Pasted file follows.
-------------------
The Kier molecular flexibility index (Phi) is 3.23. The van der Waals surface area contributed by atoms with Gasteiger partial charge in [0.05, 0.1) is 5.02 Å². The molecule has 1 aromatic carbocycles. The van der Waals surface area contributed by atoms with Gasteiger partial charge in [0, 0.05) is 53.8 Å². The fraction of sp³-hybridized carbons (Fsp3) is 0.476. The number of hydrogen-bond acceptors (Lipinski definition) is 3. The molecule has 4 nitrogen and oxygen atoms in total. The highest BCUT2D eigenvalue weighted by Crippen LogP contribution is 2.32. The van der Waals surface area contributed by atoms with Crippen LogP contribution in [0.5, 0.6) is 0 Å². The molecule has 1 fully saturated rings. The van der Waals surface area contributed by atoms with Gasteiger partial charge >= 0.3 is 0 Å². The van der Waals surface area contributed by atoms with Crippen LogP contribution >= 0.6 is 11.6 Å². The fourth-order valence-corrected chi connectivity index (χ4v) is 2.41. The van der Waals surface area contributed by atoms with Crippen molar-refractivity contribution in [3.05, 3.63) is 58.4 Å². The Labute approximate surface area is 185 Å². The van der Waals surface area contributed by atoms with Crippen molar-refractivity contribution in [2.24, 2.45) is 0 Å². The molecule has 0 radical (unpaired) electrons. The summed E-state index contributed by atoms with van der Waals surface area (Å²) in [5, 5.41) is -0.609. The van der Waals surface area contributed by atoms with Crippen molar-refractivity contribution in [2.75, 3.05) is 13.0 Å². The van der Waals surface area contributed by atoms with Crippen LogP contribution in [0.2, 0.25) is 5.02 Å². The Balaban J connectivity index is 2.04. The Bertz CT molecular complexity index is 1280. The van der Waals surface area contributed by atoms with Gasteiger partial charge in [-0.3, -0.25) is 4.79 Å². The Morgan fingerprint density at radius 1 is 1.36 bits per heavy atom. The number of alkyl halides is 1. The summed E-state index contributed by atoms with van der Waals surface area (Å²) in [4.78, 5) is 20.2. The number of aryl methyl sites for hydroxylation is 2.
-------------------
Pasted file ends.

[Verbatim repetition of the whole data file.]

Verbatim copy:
The Kier molecular flexibility index (Phi) is 3.23. The van der Waals surface area contributed by atoms with Gasteiger partial charge in [0.05, 0.1) is 5.02 Å². The molecule has 1 aromatic carbocycles. The van der Waals surface area contributed by atoms with Gasteiger partial charge in [0, 0.05) is 53.8 Å². The fraction of sp³-hybridized carbons (Fsp3) is 0.476. The number of hydrogen-bond acceptors (Lipinski definition) is 3. The molecule has 4 nitrogen and oxygen atoms in total. The highest BCUT2D eigenvalue weighted by Crippen LogP contribution is 2.32. The van der Waals surface area contributed by atoms with Crippen LogP contribution in [0.5, 0.6) is 0 Å². The molecule has 1 fully saturated rings. The van der Waals surface area contributed by atoms with Gasteiger partial charge >= 0.3 is 0 Å². The van der Waals surface area contributed by atoms with Crippen LogP contribution >= 0.6 is 11.6 Å². The fourth-order valence-corrected chi connectivity index (χ4v) is 2.41. The van der Waals surface area contributed by atoms with Crippen molar-refractivity contribution in [3.05, 3.63) is 58.4 Å². The Labute approximate surface area is 185 Å². The van der Waals surface area contributed by atoms with Crippen molar-refractivity contribution in [2.24, 2.45) is 0 Å². The molecule has 0 radical (unpaired) electrons. The summed E-state index contributed by atoms with van der Waals surface area (Å²) in [5, 5.41) is -0.609. The van der Waals surface area contributed by atoms with Crippen molar-refractivity contribution in [2.75, 3.05) is 13.0 Å². The van der Waals surface area contributed by atoms with Crippen LogP contribution in [0.2, 0.25) is 5.02 Å². The Balaban J connectivity index is 2.04. The Bertz CT molecular complexity index is 1280. The van der Waals surface area contributed by atoms with Gasteiger partial charge in [-0.3, -0.25) is 4.79 Å². The Morgan fingerprint density at radius 1 is 1.36 bits per heavy atom. The number of alkyl halides is 1. The summed E-state index contributed by atoms with van der Waals surface area (Å²) in [4.78, 5) is 20.2. The number of aryl methyl sites for hydroxylation is 2.